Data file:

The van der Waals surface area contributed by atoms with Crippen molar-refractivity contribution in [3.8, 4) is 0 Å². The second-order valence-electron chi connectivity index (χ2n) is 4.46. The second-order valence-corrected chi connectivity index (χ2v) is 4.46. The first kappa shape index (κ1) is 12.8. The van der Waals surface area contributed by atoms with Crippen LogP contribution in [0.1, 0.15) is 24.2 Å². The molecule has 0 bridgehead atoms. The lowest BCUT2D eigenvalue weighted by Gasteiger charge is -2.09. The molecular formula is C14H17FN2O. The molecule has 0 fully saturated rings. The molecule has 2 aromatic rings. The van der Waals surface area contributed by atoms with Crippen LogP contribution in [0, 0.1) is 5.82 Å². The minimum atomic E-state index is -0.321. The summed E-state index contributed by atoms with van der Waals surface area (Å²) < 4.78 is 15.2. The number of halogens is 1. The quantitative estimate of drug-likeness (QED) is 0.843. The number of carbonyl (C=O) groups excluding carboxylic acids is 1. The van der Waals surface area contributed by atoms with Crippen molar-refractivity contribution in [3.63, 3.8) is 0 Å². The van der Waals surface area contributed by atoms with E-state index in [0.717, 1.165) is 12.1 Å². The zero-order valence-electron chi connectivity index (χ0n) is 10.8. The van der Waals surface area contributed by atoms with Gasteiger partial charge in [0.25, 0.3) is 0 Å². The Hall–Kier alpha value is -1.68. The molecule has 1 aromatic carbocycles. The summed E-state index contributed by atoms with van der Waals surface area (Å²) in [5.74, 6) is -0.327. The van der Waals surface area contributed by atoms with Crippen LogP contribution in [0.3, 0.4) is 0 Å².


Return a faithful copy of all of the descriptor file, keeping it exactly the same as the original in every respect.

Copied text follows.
The van der Waals surface area contributed by atoms with Crippen molar-refractivity contribution in [3.8, 4) is 0 Å². The second-order valence-electron chi connectivity index (χ2n) is 4.46. The second-order valence-corrected chi connectivity index (χ2v) is 4.46. The first kappa shape index (κ1) is 12.8. The van der Waals surface area contributed by atoms with Crippen LogP contribution in [0.1, 0.15) is 24.2 Å². The molecule has 0 bridgehead atoms. The lowest BCUT2D eigenvalue weighted by Gasteiger charge is -2.09. The molecular formula is C14H17FN2O. The molecule has 0 fully saturated rings. The molecule has 2 aromatic rings. The van der Waals surface area contributed by atoms with Crippen LogP contribution in [0, 0.1) is 5.82 Å². The minimum atomic E-state index is -0.321. The summed E-state index contributed by atoms with van der Waals surface area (Å²) < 4.78 is 15.2. The number of halogens is 1. The quantitative estimate of drug-likeness (QED) is 0.843. The number of carbonyl (C=O) groups excluding carboxylic acids is 1. The van der Waals surface area contributed by atoms with Crippen molar-refractivity contribution in [3.63, 3.8) is 0 Å². The van der Waals surface area contributed by atoms with E-state index in [0.717, 1.165) is 12.1 Å². The zero-order valence-electron chi connectivity index (χ0n) is 10.8. The van der Waals surface area contributed by atoms with Gasteiger partial charge in [0.25, 0.3) is 0 Å². The Hall–Kier alpha value is -1.68. The molecule has 1 aromatic carbocycles. The summed E-state index contributed by atoms with van der Waals surface area (Å²) in [5.74, 6) is -0.327. The van der Waals surface area contributed by atoms with Crippen LogP contribution in [0.3, 0.4) is 0 Å².